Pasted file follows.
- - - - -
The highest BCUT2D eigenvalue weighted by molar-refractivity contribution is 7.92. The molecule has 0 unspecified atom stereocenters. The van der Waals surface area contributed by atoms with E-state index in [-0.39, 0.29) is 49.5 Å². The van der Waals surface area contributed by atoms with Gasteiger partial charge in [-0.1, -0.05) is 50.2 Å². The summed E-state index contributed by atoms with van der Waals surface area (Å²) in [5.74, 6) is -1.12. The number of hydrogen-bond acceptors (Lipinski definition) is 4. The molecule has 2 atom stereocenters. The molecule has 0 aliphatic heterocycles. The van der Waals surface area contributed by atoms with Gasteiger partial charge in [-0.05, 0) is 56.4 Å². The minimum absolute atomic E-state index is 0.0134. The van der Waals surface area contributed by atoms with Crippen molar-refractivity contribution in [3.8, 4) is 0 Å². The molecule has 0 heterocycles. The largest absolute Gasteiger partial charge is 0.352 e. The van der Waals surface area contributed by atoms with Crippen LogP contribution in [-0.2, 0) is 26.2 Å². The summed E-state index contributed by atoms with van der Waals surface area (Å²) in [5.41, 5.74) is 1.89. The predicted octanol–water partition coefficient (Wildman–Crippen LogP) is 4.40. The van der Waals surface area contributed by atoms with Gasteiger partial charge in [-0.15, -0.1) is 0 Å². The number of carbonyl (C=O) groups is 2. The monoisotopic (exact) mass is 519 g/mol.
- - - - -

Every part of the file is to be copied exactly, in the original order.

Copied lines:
The highest BCUT2D eigenvalue weighted by molar-refractivity contribution is 7.92. The molecule has 0 unspecified atom stereocenters. The van der Waals surface area contributed by atoms with E-state index in [-0.39, 0.29) is 49.5 Å². The van der Waals surface area contributed by atoms with Gasteiger partial charge in [-0.1, -0.05) is 50.2 Å². The summed E-state index contributed by atoms with van der Waals surface area (Å²) in [5.74, 6) is -1.12. The number of hydrogen-bond acceptors (Lipinski definition) is 4. The molecule has 2 atom stereocenters. The molecule has 0 aliphatic heterocycles. The van der Waals surface area contributed by atoms with Gasteiger partial charge in [-0.05, 0) is 56.4 Å². The minimum absolute atomic E-state index is 0.0134. The van der Waals surface area contributed by atoms with Crippen molar-refractivity contribution in [3.8, 4) is 0 Å². The molecule has 0 heterocycles. The largest absolute Gasteiger partial charge is 0.352 e. The van der Waals surface area contributed by atoms with Crippen LogP contribution in [-0.2, 0) is 26.2 Å². The summed E-state index contributed by atoms with van der Waals surface area (Å²) in [5.41, 5.74) is 1.89. The predicted octanol–water partition coefficient (Wildman–Crippen LogP) is 4.40. The van der Waals surface area contributed by atoms with Gasteiger partial charge in [-0.15, -0.1) is 0 Å². The number of carbonyl (C=O) groups is 2. The monoisotopic (exact) mass is 519 g/mol.